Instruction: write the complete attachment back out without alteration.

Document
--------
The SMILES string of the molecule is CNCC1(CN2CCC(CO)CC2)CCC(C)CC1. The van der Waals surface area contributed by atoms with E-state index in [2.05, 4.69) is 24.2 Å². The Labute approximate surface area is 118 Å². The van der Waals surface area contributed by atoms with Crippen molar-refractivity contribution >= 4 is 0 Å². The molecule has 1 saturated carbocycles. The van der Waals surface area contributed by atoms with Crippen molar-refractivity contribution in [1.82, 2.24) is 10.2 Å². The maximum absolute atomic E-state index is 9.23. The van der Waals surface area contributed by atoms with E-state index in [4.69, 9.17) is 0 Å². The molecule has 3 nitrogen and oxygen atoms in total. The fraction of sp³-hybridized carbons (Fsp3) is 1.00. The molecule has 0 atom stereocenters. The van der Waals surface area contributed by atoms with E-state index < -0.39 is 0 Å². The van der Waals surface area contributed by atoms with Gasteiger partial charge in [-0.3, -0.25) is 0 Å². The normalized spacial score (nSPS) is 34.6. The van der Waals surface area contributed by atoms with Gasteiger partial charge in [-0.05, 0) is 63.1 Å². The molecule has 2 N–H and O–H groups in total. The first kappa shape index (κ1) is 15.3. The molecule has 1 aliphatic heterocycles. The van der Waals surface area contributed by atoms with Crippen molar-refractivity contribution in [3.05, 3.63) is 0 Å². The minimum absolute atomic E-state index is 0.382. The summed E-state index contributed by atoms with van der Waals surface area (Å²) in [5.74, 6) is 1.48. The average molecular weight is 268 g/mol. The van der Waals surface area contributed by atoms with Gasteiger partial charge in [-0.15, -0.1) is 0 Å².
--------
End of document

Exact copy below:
The SMILES string of the molecule is CNCC1(CN2CCC(CO)CC2)CCC(C)CC1. The van der Waals surface area contributed by atoms with E-state index in [2.05, 4.69) is 24.2 Å². The Labute approximate surface area is 118 Å². The van der Waals surface area contributed by atoms with Crippen molar-refractivity contribution >= 4 is 0 Å². The molecule has 1 saturated carbocycles. The van der Waals surface area contributed by atoms with Crippen molar-refractivity contribution in [1.82, 2.24) is 10.2 Å². The maximum absolute atomic E-state index is 9.23. The van der Waals surface area contributed by atoms with E-state index in [4.69, 9.17) is 0 Å². The molecule has 3 nitrogen and oxygen atoms in total. The fraction of sp³-hybridized carbons (Fsp3) is 1.00. The molecule has 0 atom stereocenters. The van der Waals surface area contributed by atoms with E-state index < -0.39 is 0 Å². The van der Waals surface area contributed by atoms with Gasteiger partial charge in [-0.3, -0.25) is 0 Å². The normalized spacial score (nSPS) is 34.6. The van der Waals surface area contributed by atoms with Gasteiger partial charge in [-0.05, 0) is 63.1 Å². The molecule has 2 N–H and O–H groups in total. The first kappa shape index (κ1) is 15.3. The molecule has 1 aliphatic heterocycles. The van der Waals surface area contributed by atoms with Crippen molar-refractivity contribution in [3.05, 3.63) is 0 Å². The minimum absolute atomic E-state index is 0.382. The summed E-state index contributed by atoms with van der Waals surface area (Å²) in [5.74, 6) is 1.48. The average molecular weight is 268 g/mol. The van der Waals surface area contributed by atoms with Gasteiger partial charge in [-0.15, -0.1) is 0 Å².